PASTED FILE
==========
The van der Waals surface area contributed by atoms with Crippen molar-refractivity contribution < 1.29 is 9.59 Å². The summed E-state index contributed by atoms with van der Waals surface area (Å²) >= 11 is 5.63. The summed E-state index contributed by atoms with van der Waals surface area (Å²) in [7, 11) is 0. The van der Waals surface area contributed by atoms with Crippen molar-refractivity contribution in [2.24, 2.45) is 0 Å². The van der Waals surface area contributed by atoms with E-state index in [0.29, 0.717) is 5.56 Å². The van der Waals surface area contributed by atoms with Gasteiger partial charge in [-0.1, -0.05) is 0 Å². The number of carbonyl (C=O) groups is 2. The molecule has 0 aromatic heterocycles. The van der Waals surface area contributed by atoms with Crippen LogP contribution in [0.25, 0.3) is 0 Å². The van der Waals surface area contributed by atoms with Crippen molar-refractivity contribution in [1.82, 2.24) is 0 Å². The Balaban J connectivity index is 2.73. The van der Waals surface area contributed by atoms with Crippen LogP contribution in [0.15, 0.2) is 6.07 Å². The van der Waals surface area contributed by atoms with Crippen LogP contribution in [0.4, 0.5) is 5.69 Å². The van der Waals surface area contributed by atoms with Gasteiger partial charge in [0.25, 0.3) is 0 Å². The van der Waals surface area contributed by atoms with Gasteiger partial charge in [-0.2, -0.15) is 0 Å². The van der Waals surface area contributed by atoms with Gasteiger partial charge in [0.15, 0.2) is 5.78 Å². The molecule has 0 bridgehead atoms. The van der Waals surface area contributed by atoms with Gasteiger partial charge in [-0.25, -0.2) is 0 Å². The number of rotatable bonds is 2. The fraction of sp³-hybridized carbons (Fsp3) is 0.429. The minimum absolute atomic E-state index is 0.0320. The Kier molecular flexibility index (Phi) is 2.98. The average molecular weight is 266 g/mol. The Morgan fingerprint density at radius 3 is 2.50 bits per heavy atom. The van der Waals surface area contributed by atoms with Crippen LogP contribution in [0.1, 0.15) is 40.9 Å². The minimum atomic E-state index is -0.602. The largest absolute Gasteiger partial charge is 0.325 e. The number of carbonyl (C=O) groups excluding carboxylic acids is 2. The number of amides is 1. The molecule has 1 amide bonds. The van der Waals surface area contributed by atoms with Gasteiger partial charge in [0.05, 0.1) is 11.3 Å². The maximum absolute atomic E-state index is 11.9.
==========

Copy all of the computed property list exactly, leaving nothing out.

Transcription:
The van der Waals surface area contributed by atoms with Crippen molar-refractivity contribution < 1.29 is 9.59 Å². The summed E-state index contributed by atoms with van der Waals surface area (Å²) >= 11 is 5.63. The summed E-state index contributed by atoms with van der Waals surface area (Å²) in [7, 11) is 0. The van der Waals surface area contributed by atoms with Crippen molar-refractivity contribution in [2.24, 2.45) is 0 Å². The van der Waals surface area contributed by atoms with E-state index in [0.29, 0.717) is 5.56 Å². The van der Waals surface area contributed by atoms with Gasteiger partial charge in [-0.1, -0.05) is 0 Å². The number of carbonyl (C=O) groups is 2. The molecule has 0 aromatic heterocycles. The van der Waals surface area contributed by atoms with Crippen LogP contribution in [0.25, 0.3) is 0 Å². The van der Waals surface area contributed by atoms with Crippen molar-refractivity contribution in [1.82, 2.24) is 0 Å². The Balaban J connectivity index is 2.73. The van der Waals surface area contributed by atoms with Crippen LogP contribution in [0.15, 0.2) is 6.07 Å². The van der Waals surface area contributed by atoms with Crippen LogP contribution in [0.4, 0.5) is 5.69 Å². The van der Waals surface area contributed by atoms with Gasteiger partial charge in [0.25, 0.3) is 0 Å². The van der Waals surface area contributed by atoms with Gasteiger partial charge in [-0.2, -0.15) is 0 Å². The van der Waals surface area contributed by atoms with Gasteiger partial charge in [0.15, 0.2) is 5.78 Å². The molecule has 0 bridgehead atoms. The van der Waals surface area contributed by atoms with Gasteiger partial charge in [-0.25, -0.2) is 0 Å². The number of rotatable bonds is 2. The fraction of sp³-hybridized carbons (Fsp3) is 0.429. The minimum absolute atomic E-state index is 0.0320. The Kier molecular flexibility index (Phi) is 2.98. The average molecular weight is 266 g/mol. The Morgan fingerprint density at radius 3 is 2.50 bits per heavy atom. The van der Waals surface area contributed by atoms with Crippen LogP contribution in [0.1, 0.15) is 40.9 Å². The minimum atomic E-state index is -0.602. The largest absolute Gasteiger partial charge is 0.325 e. The number of carbonyl (C=O) groups excluding carboxylic acids is 2. The number of amides is 1. The molecule has 1 amide bonds. The van der Waals surface area contributed by atoms with Gasteiger partial charge in [0.05, 0.1) is 11.3 Å². The maximum absolute atomic E-state index is 11.9.